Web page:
Starting in October, the Challenge Cup will include pitch competitions in 16 cities around the world. Startups will vie to be finalists in the categories of health, education, energy, and city challenges (like transportation or government) – some of the stickiest and most crucial issues facing society today. The Challenge Cup is supported partly by a $180,000 grant from the District of Columbia.
Tech Cocktail will host the US events, which tentatively include San Francisco, Los Angeles, New York, Austin, Boston, Chicago, Denver, and DC. We’ll also be covering the eight events abroad, tentatively including London, Berlin, Moscow, Tel Aviv, Cape Town, Mumbai, Beijing, and Sao Paulo.
To compete, startups will need recommendations and support from their community. If chosen, they’ll be judged based on short pitches and Q&A at the regional competitions. Each city will crown one winner per issue category, for a grand total of 64 finalists.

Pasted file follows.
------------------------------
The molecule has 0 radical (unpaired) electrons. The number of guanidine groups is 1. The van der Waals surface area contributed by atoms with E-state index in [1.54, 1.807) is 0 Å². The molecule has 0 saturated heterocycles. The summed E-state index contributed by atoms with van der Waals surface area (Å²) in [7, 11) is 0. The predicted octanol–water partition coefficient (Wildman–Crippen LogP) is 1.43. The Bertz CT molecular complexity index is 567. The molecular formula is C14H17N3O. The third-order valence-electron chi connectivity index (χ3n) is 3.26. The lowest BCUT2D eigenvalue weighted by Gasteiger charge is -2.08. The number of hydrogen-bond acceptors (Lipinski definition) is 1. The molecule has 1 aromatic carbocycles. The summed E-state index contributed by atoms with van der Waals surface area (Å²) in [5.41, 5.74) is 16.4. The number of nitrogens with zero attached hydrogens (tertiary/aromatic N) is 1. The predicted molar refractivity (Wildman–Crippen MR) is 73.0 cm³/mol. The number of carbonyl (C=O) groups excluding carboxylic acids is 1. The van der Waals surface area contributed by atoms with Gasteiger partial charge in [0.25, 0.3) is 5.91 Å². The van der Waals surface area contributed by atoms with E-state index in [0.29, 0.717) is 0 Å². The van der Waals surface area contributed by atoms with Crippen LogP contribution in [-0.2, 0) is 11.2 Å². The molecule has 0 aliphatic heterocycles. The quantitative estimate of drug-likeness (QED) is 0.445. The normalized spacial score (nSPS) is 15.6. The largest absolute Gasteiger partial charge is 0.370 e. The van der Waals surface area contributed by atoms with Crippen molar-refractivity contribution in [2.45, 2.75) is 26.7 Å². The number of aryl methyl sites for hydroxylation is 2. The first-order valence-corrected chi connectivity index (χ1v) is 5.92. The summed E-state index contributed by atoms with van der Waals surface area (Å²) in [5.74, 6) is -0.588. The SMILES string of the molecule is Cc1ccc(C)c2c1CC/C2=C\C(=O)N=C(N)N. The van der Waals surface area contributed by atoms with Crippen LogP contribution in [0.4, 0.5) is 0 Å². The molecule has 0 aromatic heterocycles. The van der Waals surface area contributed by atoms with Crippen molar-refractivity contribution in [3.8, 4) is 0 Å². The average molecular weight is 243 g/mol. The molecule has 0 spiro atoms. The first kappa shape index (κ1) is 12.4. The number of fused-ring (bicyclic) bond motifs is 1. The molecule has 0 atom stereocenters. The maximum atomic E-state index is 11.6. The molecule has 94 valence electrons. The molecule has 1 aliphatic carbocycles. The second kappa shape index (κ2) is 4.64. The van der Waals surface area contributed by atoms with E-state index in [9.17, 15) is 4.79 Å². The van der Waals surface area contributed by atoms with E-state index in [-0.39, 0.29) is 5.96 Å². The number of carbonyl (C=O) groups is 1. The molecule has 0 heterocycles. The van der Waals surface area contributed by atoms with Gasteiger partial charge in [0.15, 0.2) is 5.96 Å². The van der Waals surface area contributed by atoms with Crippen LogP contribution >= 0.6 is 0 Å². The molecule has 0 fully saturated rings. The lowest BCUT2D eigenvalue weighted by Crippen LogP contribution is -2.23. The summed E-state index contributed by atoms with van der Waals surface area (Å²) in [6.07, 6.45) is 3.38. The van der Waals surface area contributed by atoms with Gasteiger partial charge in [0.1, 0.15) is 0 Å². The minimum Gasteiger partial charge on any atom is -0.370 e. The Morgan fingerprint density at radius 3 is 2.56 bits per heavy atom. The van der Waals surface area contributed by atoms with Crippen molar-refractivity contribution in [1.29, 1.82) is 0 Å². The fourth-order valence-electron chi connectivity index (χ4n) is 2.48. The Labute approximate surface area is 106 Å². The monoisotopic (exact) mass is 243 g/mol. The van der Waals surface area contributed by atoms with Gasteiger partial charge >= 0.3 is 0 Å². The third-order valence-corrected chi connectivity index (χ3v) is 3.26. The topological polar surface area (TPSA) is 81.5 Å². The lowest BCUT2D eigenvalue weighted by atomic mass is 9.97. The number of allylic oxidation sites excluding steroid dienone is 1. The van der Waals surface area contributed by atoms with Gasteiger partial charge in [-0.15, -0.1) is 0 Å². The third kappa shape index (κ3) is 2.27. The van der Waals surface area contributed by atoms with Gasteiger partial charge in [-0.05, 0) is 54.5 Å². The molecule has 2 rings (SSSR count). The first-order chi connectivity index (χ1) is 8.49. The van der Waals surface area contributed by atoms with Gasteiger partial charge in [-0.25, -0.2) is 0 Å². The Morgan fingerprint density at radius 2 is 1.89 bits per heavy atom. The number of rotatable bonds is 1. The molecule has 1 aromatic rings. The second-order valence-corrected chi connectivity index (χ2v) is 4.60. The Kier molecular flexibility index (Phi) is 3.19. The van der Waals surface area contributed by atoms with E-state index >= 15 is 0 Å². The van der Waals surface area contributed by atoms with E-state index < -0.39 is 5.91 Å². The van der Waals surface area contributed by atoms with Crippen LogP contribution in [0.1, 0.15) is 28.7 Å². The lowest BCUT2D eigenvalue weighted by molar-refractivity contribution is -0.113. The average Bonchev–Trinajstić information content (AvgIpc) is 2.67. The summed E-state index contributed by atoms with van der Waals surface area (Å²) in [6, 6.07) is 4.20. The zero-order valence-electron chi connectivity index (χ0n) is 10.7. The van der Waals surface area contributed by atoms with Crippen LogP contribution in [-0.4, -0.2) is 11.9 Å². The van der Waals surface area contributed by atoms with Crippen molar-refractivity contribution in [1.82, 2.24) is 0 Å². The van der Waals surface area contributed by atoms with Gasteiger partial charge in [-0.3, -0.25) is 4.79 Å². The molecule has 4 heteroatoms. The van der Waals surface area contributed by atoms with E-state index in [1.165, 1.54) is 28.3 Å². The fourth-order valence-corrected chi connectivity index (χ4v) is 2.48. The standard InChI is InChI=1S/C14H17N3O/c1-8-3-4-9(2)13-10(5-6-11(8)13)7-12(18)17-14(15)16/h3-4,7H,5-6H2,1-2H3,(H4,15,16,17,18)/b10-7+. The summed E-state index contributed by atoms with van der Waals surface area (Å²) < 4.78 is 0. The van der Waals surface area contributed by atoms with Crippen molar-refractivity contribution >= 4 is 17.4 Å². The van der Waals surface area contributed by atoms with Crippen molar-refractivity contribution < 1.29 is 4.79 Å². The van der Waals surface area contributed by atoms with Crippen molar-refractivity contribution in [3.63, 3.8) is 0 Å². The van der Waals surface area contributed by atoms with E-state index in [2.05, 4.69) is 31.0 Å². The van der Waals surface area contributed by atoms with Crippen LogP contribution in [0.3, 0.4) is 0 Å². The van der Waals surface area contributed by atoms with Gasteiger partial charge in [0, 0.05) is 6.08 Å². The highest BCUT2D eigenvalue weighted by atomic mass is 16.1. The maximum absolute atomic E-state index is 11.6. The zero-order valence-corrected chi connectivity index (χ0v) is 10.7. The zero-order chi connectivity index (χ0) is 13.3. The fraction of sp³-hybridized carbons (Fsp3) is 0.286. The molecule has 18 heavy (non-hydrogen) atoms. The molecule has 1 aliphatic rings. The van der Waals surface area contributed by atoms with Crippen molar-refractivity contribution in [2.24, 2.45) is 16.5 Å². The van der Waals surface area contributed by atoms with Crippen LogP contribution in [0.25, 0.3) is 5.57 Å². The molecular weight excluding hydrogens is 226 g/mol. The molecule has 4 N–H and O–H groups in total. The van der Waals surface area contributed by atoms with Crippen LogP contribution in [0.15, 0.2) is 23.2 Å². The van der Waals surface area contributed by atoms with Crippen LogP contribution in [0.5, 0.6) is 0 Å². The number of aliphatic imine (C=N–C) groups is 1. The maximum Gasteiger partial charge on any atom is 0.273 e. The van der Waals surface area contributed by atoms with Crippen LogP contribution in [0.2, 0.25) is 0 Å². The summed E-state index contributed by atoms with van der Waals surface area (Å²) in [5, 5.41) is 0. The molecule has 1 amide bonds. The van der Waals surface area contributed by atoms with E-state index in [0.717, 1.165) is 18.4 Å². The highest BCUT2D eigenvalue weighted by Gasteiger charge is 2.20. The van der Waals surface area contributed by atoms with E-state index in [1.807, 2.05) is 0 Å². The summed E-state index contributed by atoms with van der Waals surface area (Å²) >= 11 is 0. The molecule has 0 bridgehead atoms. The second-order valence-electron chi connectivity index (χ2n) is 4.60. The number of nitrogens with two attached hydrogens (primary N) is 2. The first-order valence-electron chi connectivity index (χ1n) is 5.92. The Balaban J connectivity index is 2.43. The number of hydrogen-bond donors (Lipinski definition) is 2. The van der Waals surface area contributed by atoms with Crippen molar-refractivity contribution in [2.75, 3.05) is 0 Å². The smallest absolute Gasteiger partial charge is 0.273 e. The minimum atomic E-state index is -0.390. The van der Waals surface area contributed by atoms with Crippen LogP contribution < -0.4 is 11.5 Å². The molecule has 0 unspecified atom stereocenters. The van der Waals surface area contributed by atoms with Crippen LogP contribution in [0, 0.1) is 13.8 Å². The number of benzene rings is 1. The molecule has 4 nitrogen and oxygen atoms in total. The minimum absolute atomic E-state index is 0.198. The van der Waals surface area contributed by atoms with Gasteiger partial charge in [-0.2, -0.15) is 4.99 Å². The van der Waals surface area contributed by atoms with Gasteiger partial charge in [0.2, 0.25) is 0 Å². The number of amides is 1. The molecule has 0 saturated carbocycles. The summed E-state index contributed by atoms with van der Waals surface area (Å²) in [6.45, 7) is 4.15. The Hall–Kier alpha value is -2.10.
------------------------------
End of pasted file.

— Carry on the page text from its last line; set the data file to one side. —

Those finalists will be invited to DC for a week-long festival, where one winner will be named the most promising global startup tackling a global challenge. (Yes, there will be prizes.) Besides the finals, that festival will light up the capital with parties, global startup showcases, and special speakers.
On top of this news, 1776 made two other announcements today. The DC-based incubator launched the Startup Federation Initiative, a global network of incubators that will share best practices and mentors, and cohost events. Members of those incubators will have a home at 1776 when they’re passing through DC.
1776 also announced a Global Membership Program: basically, a virtual incubator where entrepreneurs outside DC can sign up for access to online workshops, mentorship, and community.
“We believe there is incredible power in connecting [incubators] into a global federation aimed at cooperatively helping startups all over the world maximize their potential,” said cofounder Donna Harris.